St. Louis Blues
prospect Jaden Schwartz
on Thursday was named captain of the Canadian National Junior Team for the upcoming 2012 World Junior Championship in Edmonton and Calgary, Alta.
Defenseman Brandon Gormley
and forwards Brett Connolly
, Quinton Howden
and Devante Smith-Pelly
were named the team's alternate captains. Schwartz, Connolly and Howden are the only three returning skaters from last year's silver medal-winning Canadian team in Buffalo, N.Y.
Goalie Mark Visentin
is also a returnee.
Schwartz had a goal and 2 assists while playing key minutes alongside center Brayden Schenn
and Louis Leblanc
in the first two games of the WJC last year, but it ended suddenly when he suffered a broken left ankle in a 7-2 victory against the Czech Republic just two games into Team Canada's preliminary-round schedule.
"I've been waiting for this ever since that tournament ended," Schwartz told NHL.com. "I'm excited to be here. Sometimes you don't know how lucky you are, and if you get another opportunity to play for your country, you want to make the best of it and leave everything out there because you don't know how many chances you're going to get."
The opportunity is well-earned. In fact, during Team Canada's development camp held in Edmonton over the summer, Schwartz appeared to be a poised, polished and confident young man on and off the ice.
The 5-foot-9.5, 190-pound Schwartz, a first-round pick (No. 14) of the Blues in 2010, didn't seem too surprised when he learned that only four players from last year's team would be returning.
"That's kind of the intrigue of the tournament … you're always going to lose guys," Schwartz said. "This year there are four guys available; there are a lot of good hockey players in Canada. There are guys who want the experience and can step up and play a role. There were four returnees last year, and we ended up having a good team. I don't think this year is any different. I'm looking forward to playing with them."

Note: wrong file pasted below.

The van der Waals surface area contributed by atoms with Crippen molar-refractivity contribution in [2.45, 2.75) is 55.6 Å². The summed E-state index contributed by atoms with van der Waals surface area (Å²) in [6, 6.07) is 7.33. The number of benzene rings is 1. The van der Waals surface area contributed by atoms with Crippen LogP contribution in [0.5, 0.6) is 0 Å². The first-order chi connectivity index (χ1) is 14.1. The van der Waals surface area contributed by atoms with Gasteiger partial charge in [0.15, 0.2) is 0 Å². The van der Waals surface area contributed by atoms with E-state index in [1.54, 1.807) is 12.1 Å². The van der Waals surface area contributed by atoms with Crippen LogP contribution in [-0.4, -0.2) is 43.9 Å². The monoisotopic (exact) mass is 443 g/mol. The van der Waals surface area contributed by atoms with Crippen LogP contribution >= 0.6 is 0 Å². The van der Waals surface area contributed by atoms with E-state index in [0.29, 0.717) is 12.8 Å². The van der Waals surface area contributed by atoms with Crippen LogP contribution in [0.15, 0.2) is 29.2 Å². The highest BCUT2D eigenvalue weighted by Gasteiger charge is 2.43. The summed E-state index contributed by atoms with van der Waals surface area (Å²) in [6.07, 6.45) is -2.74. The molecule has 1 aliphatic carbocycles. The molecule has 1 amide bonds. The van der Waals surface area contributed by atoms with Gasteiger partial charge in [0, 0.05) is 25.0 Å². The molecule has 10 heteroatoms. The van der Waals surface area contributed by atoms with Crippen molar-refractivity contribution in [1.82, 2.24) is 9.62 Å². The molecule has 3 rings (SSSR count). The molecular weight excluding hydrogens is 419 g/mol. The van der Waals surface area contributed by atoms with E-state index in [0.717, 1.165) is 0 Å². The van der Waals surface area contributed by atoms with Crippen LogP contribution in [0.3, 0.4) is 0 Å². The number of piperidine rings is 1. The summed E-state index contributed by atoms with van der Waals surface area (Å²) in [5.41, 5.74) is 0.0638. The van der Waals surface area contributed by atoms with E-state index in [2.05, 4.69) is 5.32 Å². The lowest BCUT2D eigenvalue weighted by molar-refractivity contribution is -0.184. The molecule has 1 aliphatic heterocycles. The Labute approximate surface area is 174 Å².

It also didn't faze Schwartz that Canada coach Don Hay was preaching more of a speed and puck-possession game, where last year's team was more of a blue-collar, working-class bunch under the tutelage of Dave Cameron. The Canadiens earned a silver medal last year after losing to Russia in the gold-medal game.
"There are definitely a lot of skilled guys and players with talent," Schwartz said. "Last year we had a bigger team and Dave Cameron's style was blue-collar and grinding. Don Hay is kind of the same way, but he likes a hard-working team. From what I got in the summer, he likes guys who compete, likes to play aggressive and that was similar to last year. But there are a lot of skilled guys going to camp so it'll be competitive."
Schwartz is in his second year at Colorado College in the Western Collegiate Hockey Association.
Not a day goes by when Jaden isn't thinking about his sister, Mandi, and the incredible legacy she left behind. Mandi Schwartz lost a two-year battle to acute myeloid leukemia April 3 at age 23. The impact she has had not only on those who knew her, but the entire hockey world, has been everlasting.
"Every day, no matter what I'm doing, she's always on my mind … you can't really explain the motivation and how much she helps me during the day, but it's there," Jaden said. "Sometimes, when I'm going through a tough time, I think of what she went through."
Schwartz said the entire family has been grateful for the support and encouragement it's received. Earlier this month, the Yale University women's hockey team raised approximately $18,000 for the Mandi Schwartz Foundation during the second annual "White Out for Mandi" at Ingalls Rink.
"It means so much to see what everyone has been doing, but I think just for what it means for cancer and helping other people, is even bigger," Schwartz said. "I think it's awesome what Yale is doing. I know there's a lot of awareness out there for cancer, but every little thing helps."
Follow Mike Morreale on Twitter at: @mike_morreale